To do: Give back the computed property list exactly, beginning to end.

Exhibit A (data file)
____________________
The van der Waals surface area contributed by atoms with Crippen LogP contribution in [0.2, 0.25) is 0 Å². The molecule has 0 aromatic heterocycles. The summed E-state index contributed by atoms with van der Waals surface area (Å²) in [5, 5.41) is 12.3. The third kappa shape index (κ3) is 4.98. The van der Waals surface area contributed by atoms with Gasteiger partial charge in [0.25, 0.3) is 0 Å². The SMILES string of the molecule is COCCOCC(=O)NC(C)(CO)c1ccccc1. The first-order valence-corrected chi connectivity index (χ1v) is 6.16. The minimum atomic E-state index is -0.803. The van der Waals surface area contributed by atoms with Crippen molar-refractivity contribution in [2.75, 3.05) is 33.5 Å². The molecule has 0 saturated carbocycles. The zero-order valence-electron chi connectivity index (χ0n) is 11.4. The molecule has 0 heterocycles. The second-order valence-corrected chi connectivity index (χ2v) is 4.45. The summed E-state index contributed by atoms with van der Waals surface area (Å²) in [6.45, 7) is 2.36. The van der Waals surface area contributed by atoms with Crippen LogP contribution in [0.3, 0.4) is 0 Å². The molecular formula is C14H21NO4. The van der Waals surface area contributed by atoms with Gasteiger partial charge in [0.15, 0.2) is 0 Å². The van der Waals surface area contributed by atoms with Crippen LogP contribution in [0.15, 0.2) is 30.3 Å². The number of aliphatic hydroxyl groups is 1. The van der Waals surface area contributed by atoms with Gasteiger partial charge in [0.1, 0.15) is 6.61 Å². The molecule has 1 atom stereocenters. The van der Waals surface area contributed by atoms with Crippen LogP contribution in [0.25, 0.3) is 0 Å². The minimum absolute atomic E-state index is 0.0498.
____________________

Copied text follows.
The van der Waals surface area contributed by atoms with Crippen LogP contribution in [0.2, 0.25) is 0 Å². The molecule has 0 aromatic heterocycles. The summed E-state index contributed by atoms with van der Waals surface area (Å²) in [5, 5.41) is 12.3. The third kappa shape index (κ3) is 4.98. The van der Waals surface area contributed by atoms with Gasteiger partial charge in [0.25, 0.3) is 0 Å². The SMILES string of the molecule is COCCOCC(=O)NC(C)(CO)c1ccccc1. The first-order valence-corrected chi connectivity index (χ1v) is 6.16. The minimum atomic E-state index is -0.803. The van der Waals surface area contributed by atoms with Crippen molar-refractivity contribution in [2.75, 3.05) is 33.5 Å². The molecule has 0 saturated carbocycles. The zero-order valence-electron chi connectivity index (χ0n) is 11.4. The molecule has 0 heterocycles. The second-order valence-corrected chi connectivity index (χ2v) is 4.45. The summed E-state index contributed by atoms with van der Waals surface area (Å²) in [6.45, 7) is 2.36. The van der Waals surface area contributed by atoms with Crippen LogP contribution in [0.3, 0.4) is 0 Å². The molecular formula is C14H21NO4. The van der Waals surface area contributed by atoms with Gasteiger partial charge in [0.15, 0.2) is 0 Å². The van der Waals surface area contributed by atoms with Crippen LogP contribution in [0.15, 0.2) is 30.3 Å². The number of aliphatic hydroxyl groups is 1. The van der Waals surface area contributed by atoms with Gasteiger partial charge in [0.1, 0.15) is 6.61 Å². The molecule has 1 atom stereocenters. The van der Waals surface area contributed by atoms with Crippen LogP contribution in [0.25, 0.3) is 0 Å². The minimum absolute atomic E-state index is 0.0498.